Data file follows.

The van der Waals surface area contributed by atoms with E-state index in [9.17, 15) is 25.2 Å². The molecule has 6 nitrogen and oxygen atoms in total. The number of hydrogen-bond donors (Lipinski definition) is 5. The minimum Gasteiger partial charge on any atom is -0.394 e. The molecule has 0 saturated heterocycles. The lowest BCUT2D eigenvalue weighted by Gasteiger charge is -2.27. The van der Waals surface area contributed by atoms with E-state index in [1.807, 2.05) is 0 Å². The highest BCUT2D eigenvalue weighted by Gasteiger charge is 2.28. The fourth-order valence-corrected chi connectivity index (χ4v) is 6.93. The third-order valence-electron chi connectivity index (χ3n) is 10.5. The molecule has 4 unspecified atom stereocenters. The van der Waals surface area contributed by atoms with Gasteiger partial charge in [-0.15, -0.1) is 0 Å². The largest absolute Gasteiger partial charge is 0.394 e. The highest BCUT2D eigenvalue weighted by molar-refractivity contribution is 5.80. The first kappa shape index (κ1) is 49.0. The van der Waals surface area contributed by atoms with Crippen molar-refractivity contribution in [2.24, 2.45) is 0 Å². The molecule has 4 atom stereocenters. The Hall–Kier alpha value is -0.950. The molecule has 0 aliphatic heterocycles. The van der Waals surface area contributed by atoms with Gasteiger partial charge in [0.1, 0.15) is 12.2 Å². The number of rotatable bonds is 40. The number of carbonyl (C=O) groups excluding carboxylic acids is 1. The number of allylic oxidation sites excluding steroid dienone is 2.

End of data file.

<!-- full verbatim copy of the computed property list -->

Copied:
The van der Waals surface area contributed by atoms with E-state index in [9.17, 15) is 25.2 Å². The molecule has 6 nitrogen and oxygen atoms in total. The number of hydrogen-bond donors (Lipinski definition) is 5. The minimum Gasteiger partial charge on any atom is -0.394 e. The molecule has 0 saturated heterocycles. The lowest BCUT2D eigenvalue weighted by Gasteiger charge is -2.27. The van der Waals surface area contributed by atoms with E-state index in [1.807, 2.05) is 0 Å². The highest BCUT2D eigenvalue weighted by Gasteiger charge is 2.28. The fourth-order valence-corrected chi connectivity index (χ4v) is 6.93. The third-order valence-electron chi connectivity index (χ3n) is 10.5. The molecule has 4 unspecified atom stereocenters. The van der Waals surface area contributed by atoms with Gasteiger partial charge in [-0.15, -0.1) is 0 Å². The largest absolute Gasteiger partial charge is 0.394 e. The highest BCUT2D eigenvalue weighted by molar-refractivity contribution is 5.80. The first kappa shape index (κ1) is 49.0. The van der Waals surface area contributed by atoms with Crippen molar-refractivity contribution in [2.24, 2.45) is 0 Å². The molecule has 4 atom stereocenters. The Hall–Kier alpha value is -0.950. The molecule has 0 aliphatic heterocycles. The van der Waals surface area contributed by atoms with Gasteiger partial charge in [0.1, 0.15) is 12.2 Å². The number of rotatable bonds is 40. The number of carbonyl (C=O) groups excluding carboxylic acids is 1. The number of allylic oxidation sites excluding steroid dienone is 2.